DETROIT — Product saturation within automakers' current and future crossover offerings is leading to increased competition and profitability levels at or below those of sedans, while also leaving dealers short of entry-level new vehicles to sell, according to Bank of America Merrill Lynch's annual "Cars Wars" study of the U.S. product pipeline.
This year's study, which looks at automakers' current and planned product offerings from the 2020-23 model years, was released to the Automotive Press Association here by senior auto analyst John Murphy. Among its top findings:
- Automakers collectively plan to launch 246 new or significantly updated models in the 2020-23 model years, an average of 62 per year — half again the average number of new or major updated models introduced in the 2004-19 model years.
- Seventy percent of automakers' planned products through the 2023 model year are crossovers, SUVs and light trucks, compared to 24 percent in the small/midsize/large-car segments. The study suggests that the overweighting within crossovers will pressure profitability.
- Slowing new-vehicle sales will further pressure profitability for automakers chasing market share.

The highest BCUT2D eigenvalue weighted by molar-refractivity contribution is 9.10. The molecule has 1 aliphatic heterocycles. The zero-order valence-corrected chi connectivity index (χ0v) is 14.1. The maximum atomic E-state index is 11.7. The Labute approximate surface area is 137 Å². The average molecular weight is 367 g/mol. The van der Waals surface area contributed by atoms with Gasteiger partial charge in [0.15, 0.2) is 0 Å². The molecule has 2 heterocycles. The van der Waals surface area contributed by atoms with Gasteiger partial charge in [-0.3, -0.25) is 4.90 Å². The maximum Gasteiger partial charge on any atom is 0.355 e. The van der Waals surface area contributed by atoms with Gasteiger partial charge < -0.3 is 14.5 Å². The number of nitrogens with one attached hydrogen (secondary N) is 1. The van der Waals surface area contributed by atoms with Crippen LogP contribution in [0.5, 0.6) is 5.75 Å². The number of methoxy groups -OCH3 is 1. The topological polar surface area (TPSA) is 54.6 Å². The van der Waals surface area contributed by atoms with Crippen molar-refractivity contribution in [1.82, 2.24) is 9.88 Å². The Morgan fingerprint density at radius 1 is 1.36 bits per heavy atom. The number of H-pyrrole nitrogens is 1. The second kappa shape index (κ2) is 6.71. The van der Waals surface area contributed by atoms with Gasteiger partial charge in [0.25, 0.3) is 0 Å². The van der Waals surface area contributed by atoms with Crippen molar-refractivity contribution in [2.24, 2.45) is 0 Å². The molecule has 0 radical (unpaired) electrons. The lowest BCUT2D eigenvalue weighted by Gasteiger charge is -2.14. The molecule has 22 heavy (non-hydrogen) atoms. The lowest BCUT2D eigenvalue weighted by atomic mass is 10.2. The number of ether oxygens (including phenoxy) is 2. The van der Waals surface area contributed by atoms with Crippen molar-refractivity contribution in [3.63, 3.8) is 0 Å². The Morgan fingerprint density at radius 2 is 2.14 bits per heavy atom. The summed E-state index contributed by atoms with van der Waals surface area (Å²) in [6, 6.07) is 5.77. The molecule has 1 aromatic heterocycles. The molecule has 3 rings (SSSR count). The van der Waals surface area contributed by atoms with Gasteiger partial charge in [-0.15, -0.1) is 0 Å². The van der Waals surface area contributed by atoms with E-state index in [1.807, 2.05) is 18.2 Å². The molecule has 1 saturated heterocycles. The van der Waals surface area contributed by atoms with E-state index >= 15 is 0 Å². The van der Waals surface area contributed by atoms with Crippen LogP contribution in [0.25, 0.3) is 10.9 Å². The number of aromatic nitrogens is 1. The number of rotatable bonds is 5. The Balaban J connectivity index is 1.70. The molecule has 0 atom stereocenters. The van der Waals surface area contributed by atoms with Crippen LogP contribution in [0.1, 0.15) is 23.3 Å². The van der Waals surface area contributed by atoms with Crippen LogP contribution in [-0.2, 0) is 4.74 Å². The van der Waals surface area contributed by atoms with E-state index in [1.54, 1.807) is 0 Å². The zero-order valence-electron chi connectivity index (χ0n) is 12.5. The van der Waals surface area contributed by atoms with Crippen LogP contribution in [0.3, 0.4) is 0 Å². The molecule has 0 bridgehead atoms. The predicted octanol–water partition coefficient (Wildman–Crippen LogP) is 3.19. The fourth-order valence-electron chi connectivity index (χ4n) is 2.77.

- Japanese automakers' continued commitment to passenger cars appears to be shifting somewhat to a heavier crossover mix, making their product cadence volatile through 2023, with Honda and Toyota planning larger moves compared to Nissan.
- Hyundai-Kia's replacement rate for the next five years is above the industry average, especially in the 2020 and 2021 model years, but remains weighted heavily toward passenger cars.
- Introductions of alternative-powertrain vehicles, including hybrids and battery electrics, will remain limited for now, due largely to continued prohibitive development costs keeping pricing for those vehicles elevated above those of traditional powertrains.
- While the average showroom age of automaker products has declined year over year, it is largely attributable to product cancellations.